CNC machining - quickly and quietly transforming production
The manufacturing industry is currently undergoing a digital transformation, in which new business models are being engineered to improve time to market as a means of meeting customer demand for more instant services and products.
In order to thrive in this Fourth Industrial Revolution, businesses are challenged with having to continually reimagine processes and production methods. Many are embracing the latest in digital manufacturing processes, arguably the most well-known of which is 3D printing.
With news of 3D-printed medical devices, human organs and even components of 3D printers regularly making the headlines, there is less discussion around other equally important digital manufacturing processes, such as CNC machining.
Using automated software to control high-speed milling and turning tools, CNC (computer numeric control) machining is a crucial digital manufacturing service for a range of industries, delivering fast turnaround of parts and prototypes.
Although CNC machining itself isn’t hitting the headlines compared to 3D printing, the application of the technology has brought acclaim to a number of well-documented projects in recent months. Examples of such include the creation of custom-machined aluminium-joint housings for a powered exoskeleton. This project, designed and built by the University of Houston, is a key part of a new robotics system aimed at helping paraplegics to walk again.
At Texas-based Skyven Technologies, CNC machined parts are a key feature of an innovative, highly efficient solar panel system innovatively designed to both generate electricity and heat water.
Another example is Sportech, product development partner to the world’s largest power-sports vehicle makers, which utilises CNC machining to validate the design of components used in snowmobiles, utility vehicles and motorcycles prior to large-scale manufacturing.
The advantages of CNC machining
Where 3D printing is an additive process, building up layers to create an object, CNC machining is effectively the opposite, cutting into engineering-grade plastic and metal to create high-quality prototypes and functional end-use parts.
3D printing is ideal for highly specialised, intricate and customised designs, and its potential for an almost infinite variety of outputs makes it perfect for iterative product development. It does, however, have economical and physical limits regarding scale and size, making it less suitable for large production runs.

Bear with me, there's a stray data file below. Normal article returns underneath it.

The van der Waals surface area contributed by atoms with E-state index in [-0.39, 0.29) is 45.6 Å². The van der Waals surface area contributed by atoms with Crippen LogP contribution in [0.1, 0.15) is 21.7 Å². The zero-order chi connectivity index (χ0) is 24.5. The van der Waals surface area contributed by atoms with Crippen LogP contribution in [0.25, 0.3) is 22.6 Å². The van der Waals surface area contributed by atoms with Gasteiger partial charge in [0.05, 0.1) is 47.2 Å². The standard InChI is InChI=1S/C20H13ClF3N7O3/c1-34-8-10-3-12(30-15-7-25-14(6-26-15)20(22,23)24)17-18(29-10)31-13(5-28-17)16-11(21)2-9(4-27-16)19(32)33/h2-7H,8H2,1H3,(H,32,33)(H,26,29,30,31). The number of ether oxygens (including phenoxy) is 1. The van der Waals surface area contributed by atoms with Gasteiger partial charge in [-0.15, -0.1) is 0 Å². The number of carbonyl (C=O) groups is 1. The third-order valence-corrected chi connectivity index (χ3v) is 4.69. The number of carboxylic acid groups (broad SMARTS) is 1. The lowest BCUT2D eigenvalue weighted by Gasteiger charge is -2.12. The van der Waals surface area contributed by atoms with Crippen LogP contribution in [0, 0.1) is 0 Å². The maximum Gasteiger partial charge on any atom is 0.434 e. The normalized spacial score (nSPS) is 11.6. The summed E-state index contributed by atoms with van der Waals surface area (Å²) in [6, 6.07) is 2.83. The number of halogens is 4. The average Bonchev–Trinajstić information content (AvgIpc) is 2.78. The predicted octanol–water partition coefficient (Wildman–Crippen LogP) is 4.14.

It’s in situations such as this where CNC machining can offer an advantage. CNC machining can be used for small batches of products, but at this level a higher unit cost makes it more economical - and therefore more popular - for use in the manufacture of parts for commercial and industrial equipment and machinery.
The key benefit of the CNC machining process is its ability to produce considerable quantities of precision-crafted parts and products in a variety of materials, all of which will have the true properties of that particular material, making them suitable for form, fit and function testing.
Indeed, final parts manufactured though high speed milling and turning processes are almost indistinguishable from moulded parts. Not only does this make for high-quality prototypes that can be used as jigs, fixtures and one-offs, but the resultant high-quality surface finishes, free from the layer lines often found on 3D printed parts, mean that CNC machining is an ideal process for producing end-use parts.
Meeting increasingly tough challenges
The application of CNC machining and 3D printing needn’t be mutually exclusive.
CNC machining can be employed as an add-on to fine tune 3D printed objects, and doesn’t have to be used just for larger production runs. Indeed, it’s possible to use the two processes in conjunction to meet the increasingly tough design challenges faced by today’s manufacturers, such as the demand for ever more lightweight components and products, and for objects with complex geometries. In situations such as these, the flexibility of 3D printing can be enhanced by the precision of CNC machining to ever more intricate objects.
Manufacturing businesses must embrace constantly developing technology to meet the evolving demands of their customers. While 3D printing enjoys all the plaudits, CNC machining is playing its part – whether in isolation or collaboration with other processes – in creating more effective parts and products, faster and more efficiently than ever before.
By Stephen Dyson, Product Manager, Proto Labs